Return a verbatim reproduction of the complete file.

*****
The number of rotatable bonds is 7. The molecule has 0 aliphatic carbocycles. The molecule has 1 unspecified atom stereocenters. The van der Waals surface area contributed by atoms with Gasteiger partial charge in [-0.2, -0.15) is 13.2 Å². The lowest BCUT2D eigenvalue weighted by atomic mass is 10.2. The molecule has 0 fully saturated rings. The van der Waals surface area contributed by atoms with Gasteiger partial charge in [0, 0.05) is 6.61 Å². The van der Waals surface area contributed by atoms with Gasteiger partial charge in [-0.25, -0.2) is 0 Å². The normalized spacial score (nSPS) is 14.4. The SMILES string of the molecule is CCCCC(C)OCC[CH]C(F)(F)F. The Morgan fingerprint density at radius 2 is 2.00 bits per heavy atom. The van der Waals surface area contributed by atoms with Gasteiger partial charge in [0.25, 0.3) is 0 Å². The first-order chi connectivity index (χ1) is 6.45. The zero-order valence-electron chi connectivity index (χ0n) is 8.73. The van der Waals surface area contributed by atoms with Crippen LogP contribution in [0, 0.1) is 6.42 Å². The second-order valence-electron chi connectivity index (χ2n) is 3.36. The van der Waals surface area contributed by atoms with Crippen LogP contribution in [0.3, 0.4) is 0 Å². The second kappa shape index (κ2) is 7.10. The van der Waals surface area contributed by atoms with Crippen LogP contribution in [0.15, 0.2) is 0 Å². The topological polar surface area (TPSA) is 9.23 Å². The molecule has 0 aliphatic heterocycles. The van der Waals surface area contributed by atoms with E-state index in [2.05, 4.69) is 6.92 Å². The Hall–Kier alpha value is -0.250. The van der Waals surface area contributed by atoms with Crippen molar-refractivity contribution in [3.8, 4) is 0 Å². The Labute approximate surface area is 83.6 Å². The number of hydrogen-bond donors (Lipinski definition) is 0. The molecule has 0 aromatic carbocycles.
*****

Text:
The number of rotatable bonds is 7. The molecule has 0 aliphatic carbocycles. The molecule has 1 unspecified atom stereocenters. The van der Waals surface area contributed by atoms with Gasteiger partial charge in [-0.2, -0.15) is 13.2 Å². The lowest BCUT2D eigenvalue weighted by atomic mass is 10.2. The molecule has 0 fully saturated rings. The van der Waals surface area contributed by atoms with Gasteiger partial charge in [0, 0.05) is 6.61 Å². The van der Waals surface area contributed by atoms with Gasteiger partial charge in [-0.25, -0.2) is 0 Å². The normalized spacial score (nSPS) is 14.4. The SMILES string of the molecule is CCCCC(C)OCC[CH]C(F)(F)F. The Morgan fingerprint density at radius 2 is 2.00 bits per heavy atom. The van der Waals surface area contributed by atoms with Gasteiger partial charge in [0.25, 0.3) is 0 Å². The first-order chi connectivity index (χ1) is 6.45. The zero-order valence-electron chi connectivity index (χ0n) is 8.73. The van der Waals surface area contributed by atoms with Crippen LogP contribution in [0, 0.1) is 6.42 Å². The second-order valence-electron chi connectivity index (χ2n) is 3.36. The van der Waals surface area contributed by atoms with Crippen LogP contribution in [0.3, 0.4) is 0 Å². The second kappa shape index (κ2) is 7.10. The van der Waals surface area contributed by atoms with Crippen LogP contribution in [0.15, 0.2) is 0 Å². The topological polar surface area (TPSA) is 9.23 Å². The molecule has 0 aliphatic heterocycles. The van der Waals surface area contributed by atoms with E-state index in [2.05, 4.69) is 6.92 Å². The Hall–Kier alpha value is -0.250. The van der Waals surface area contributed by atoms with Crippen molar-refractivity contribution in [3.8, 4) is 0 Å². The Labute approximate surface area is 83.6 Å². The number of hydrogen-bond donors (Lipinski definition) is 0. The molecule has 0 aromatic carbocycles.